5. I just found your site today thanks to HeavenlyHomemakers. I also have a $300 a month budget, for a family of five. None of my friends have this “small” of a budget, they think I’m some anomalie (sp?) ,so you have given me hope since I now know I am not the only person in the world trying to make whole foods work for my family with only a bit of mula! I just recently started on this journey with a 100% supportive husband, a 5 year old who thinks I’m nuts and a 3 and 1 year old who (amazingly!) eat what I put in front of them, for the most part. A friend introduced me to Breadbeckers around Christmas and it was all over with. Simply the difference I have seen (and bragged about to others) in the health of myself and family has encouraged some of our extended family to make some changes to their diets too. I really enjoy grinding my own flour, I have a Nutrimill as well, to make our bread and anything else I can bake/make. I will be checking back often with you to help figure out how to implement these changes. Thanks so much!!

    • So nice to meet you! :-) It seems we have a lot in common….you just let me know if I can do anything at all for you.
      PS – I’m nuts too. Ha, ha!

  6. Heather says:

    I’ve heard most of these things before but I’m still so frustrated with the cost of eating healthy. We have local farmers markets here where the produce easily costs twice what I pay at the grocery store for stuff shipped in from California and drenched in pesticides, and CSAs are expensive as well. Local meat and eggs are just astronomical. Since we were married we’ve been on a $20/week budget for groceries and now, three years later, we are unemployed with no income and a baby that isn’t eating solids yet. I just can’t justify paying 3x as much for butter as for margarine or buying coconut oil in bulk or things like that when it will cost me a good two weeks’ grocery allotments – especially now when we really need to be on a no-spending-at-all time. And I have room at our rented condo for four tomato plants and that’s IT.

    Do I want to be feeding my family crap? Absolutely NOT. I’m doing the best I can with rice, beans, cooking from scratch, making my own chicken stock and ham bone soup and all the frugal recipes of the ages but it’s ridiculous how you can’t even eat “healthy” food from the grocery stores these days without them being loaded with crap.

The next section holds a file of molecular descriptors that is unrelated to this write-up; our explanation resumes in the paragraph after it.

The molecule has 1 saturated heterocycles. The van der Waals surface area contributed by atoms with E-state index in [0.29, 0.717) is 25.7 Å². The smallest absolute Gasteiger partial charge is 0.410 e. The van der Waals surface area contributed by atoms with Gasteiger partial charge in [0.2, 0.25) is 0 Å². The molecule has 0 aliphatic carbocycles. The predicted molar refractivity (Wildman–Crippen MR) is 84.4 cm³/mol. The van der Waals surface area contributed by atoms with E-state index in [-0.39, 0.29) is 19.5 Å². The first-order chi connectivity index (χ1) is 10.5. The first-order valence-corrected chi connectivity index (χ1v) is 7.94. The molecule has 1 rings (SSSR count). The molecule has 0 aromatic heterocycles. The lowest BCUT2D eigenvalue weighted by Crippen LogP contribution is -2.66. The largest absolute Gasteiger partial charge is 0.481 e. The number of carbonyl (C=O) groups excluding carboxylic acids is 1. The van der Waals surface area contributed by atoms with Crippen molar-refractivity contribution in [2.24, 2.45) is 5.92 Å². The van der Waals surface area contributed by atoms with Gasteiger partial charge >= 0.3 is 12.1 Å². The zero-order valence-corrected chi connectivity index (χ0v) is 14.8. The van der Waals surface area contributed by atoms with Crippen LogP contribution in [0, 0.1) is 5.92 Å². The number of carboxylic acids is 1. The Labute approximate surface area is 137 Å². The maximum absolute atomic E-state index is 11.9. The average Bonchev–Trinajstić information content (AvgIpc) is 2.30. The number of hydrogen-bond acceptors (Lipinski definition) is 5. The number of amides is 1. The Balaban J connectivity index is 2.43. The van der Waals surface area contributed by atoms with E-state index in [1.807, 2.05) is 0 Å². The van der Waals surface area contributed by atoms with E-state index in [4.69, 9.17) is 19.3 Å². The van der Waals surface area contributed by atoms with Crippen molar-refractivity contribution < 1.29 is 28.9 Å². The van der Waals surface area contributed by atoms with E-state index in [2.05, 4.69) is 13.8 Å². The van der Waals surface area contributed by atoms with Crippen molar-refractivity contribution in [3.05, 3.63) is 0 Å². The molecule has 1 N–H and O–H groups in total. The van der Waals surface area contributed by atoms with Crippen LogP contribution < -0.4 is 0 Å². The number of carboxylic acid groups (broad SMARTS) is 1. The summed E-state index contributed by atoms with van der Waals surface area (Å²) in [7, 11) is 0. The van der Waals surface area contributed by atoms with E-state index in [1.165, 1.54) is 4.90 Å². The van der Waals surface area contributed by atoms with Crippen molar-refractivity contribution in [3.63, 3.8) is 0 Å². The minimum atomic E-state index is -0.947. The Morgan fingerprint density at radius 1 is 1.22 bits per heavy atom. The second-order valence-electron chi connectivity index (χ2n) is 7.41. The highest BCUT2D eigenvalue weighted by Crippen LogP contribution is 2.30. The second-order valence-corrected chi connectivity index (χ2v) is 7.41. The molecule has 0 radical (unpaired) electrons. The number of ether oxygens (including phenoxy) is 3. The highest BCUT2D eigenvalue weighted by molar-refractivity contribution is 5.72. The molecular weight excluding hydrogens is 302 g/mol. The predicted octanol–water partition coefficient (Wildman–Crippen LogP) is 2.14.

• I feel where you’re coming from. Sometimes I have to tell myself that “good enough is good enough.” It would be silly and irresponsible of you to spend your entire weekly budget on coconut oil and then have to do without the staples.
      I think it sounds like you’re doing a fabulous job: “The best you can.” God honors your resolve to use the money you have to the best of your ability.
      You might enjoy this recent post…take note of the comments to encourage yourself. :-) And please, let me know if I can do anything to help.

  7. Stacy, is that a pic of the Dave Ramsey wallet? Can you send me the info for that? Thanks! I am looking for a farmer’s market post and will link up to your post at KOTH…and it led me here. I always love visiting your blog :)

  8. Memphis seems to have such incredibly limited resources like this. Which I don’t understand as we are the heart of the midsouth! I have taken up shopping at some international markets, which are huge and very low price. However, because many things are not packaged in english or even translated well, you can’t be sure of the quality. However, they tend to be great as far as produce goes. They are usually very inexpensive and have a lot more variety.

    This has been a very troublesome subject for me. I struggle to feed my family of 5 healthily on a strict budget. A lot of trial and error.

    What kind of items are you buying in bulk?

  9. melissa alder says:

    that’s really good advice. my husband and i have a family of five to feed and i try to spend around three to four hundred a month on food. i shop at our locan amish store and i make alot of stuff like bread, desserts, etc. i do still buy some stuff like jello and cereal cause i haven’t been able to get my kids to eat only oatmeal and eggs. it is a slow process around here. lol. we eat alot of chickens wich i buy in bulk when i can and my husband hunts so we eat deer mixed with beef when i can get it on sale. so we look for cheap ways to eat healthy too and we get fifty pounds of potatoes for nine dollars and put them in an old chest of drawers and keep them cold they last us awh9le. we also buy our onions and garlic that way too from the amish store. it is a good idea to buy stuff you use all the time in bulk. we also grow our own veggies in the summer and do alot of canning. that helps too. very good information to share with your readers. keep em coming :)

    • A slow process is really the only way to go. If you quit everything cold turkey then a family member is bound to protest. The tortoise always wins the race. :-)